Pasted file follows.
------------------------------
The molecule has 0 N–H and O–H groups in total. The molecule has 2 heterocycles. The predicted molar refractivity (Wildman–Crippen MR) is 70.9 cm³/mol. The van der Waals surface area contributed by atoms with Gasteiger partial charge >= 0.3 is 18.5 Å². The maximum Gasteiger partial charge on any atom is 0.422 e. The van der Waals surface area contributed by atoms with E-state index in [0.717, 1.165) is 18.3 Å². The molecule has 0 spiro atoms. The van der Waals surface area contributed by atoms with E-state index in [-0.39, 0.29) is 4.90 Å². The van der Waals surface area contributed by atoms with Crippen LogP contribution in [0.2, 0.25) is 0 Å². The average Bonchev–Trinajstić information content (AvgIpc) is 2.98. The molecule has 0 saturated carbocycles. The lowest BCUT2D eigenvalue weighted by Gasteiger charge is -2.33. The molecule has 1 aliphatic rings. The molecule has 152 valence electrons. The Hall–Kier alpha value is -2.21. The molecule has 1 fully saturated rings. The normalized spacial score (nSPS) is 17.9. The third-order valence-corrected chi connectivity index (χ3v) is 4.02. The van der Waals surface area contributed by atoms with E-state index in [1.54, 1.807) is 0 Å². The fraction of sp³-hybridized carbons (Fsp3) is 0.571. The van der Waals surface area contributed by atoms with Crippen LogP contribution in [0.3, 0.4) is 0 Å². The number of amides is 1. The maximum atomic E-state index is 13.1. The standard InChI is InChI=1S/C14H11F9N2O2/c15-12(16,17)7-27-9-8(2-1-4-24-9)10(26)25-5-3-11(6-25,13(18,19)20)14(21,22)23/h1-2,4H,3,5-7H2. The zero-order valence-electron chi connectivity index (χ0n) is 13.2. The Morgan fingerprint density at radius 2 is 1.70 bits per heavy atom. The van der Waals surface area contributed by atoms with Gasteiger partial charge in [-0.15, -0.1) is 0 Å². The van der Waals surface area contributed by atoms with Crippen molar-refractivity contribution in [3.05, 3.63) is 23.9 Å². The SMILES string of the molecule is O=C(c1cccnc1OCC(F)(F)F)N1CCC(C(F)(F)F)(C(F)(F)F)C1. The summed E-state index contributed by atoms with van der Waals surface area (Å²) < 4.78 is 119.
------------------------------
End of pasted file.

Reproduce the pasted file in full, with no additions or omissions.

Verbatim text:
The molecule has 0 N–H and O–H groups in total. The molecule has 2 heterocycles. The predicted molar refractivity (Wildman–Crippen MR) is 70.9 cm³/mol. The van der Waals surface area contributed by atoms with Gasteiger partial charge >= 0.3 is 18.5 Å². The maximum Gasteiger partial charge on any atom is 0.422 e. The van der Waals surface area contributed by atoms with E-state index in [0.717, 1.165) is 18.3 Å². The molecule has 0 spiro atoms. The van der Waals surface area contributed by atoms with E-state index in [-0.39, 0.29) is 4.90 Å². The van der Waals surface area contributed by atoms with Crippen LogP contribution in [0.2, 0.25) is 0 Å². The average Bonchev–Trinajstić information content (AvgIpc) is 2.98. The molecule has 0 saturated carbocycles. The lowest BCUT2D eigenvalue weighted by Gasteiger charge is -2.33. The molecule has 1 aliphatic rings. The molecule has 152 valence electrons. The Hall–Kier alpha value is -2.21. The molecule has 1 fully saturated rings. The normalized spacial score (nSPS) is 17.9. The third-order valence-corrected chi connectivity index (χ3v) is 4.02. The van der Waals surface area contributed by atoms with E-state index in [1.54, 1.807) is 0 Å². The fraction of sp³-hybridized carbons (Fsp3) is 0.571. The van der Waals surface area contributed by atoms with Crippen LogP contribution in [0.3, 0.4) is 0 Å². The number of amides is 1. The maximum atomic E-state index is 13.1. The standard InChI is InChI=1S/C14H11F9N2O2/c15-12(16,17)7-27-9-8(2-1-4-24-9)10(26)25-5-3-11(6-25,13(18,19)20)14(21,22)23/h1-2,4H,3,5-7H2. The zero-order valence-electron chi connectivity index (χ0n) is 13.2. The Morgan fingerprint density at radius 2 is 1.70 bits per heavy atom. The van der Waals surface area contributed by atoms with Gasteiger partial charge in [-0.15, -0.1) is 0 Å². The van der Waals surface area contributed by atoms with Crippen molar-refractivity contribution in [3.05, 3.63) is 23.9 Å². The SMILES string of the molecule is O=C(c1cccnc1OCC(F)(F)F)N1CCC(C(F)(F)F)(C(F)(F)F)C1. The summed E-state index contributed by atoms with van der Waals surface area (Å²) < 4.78 is 119.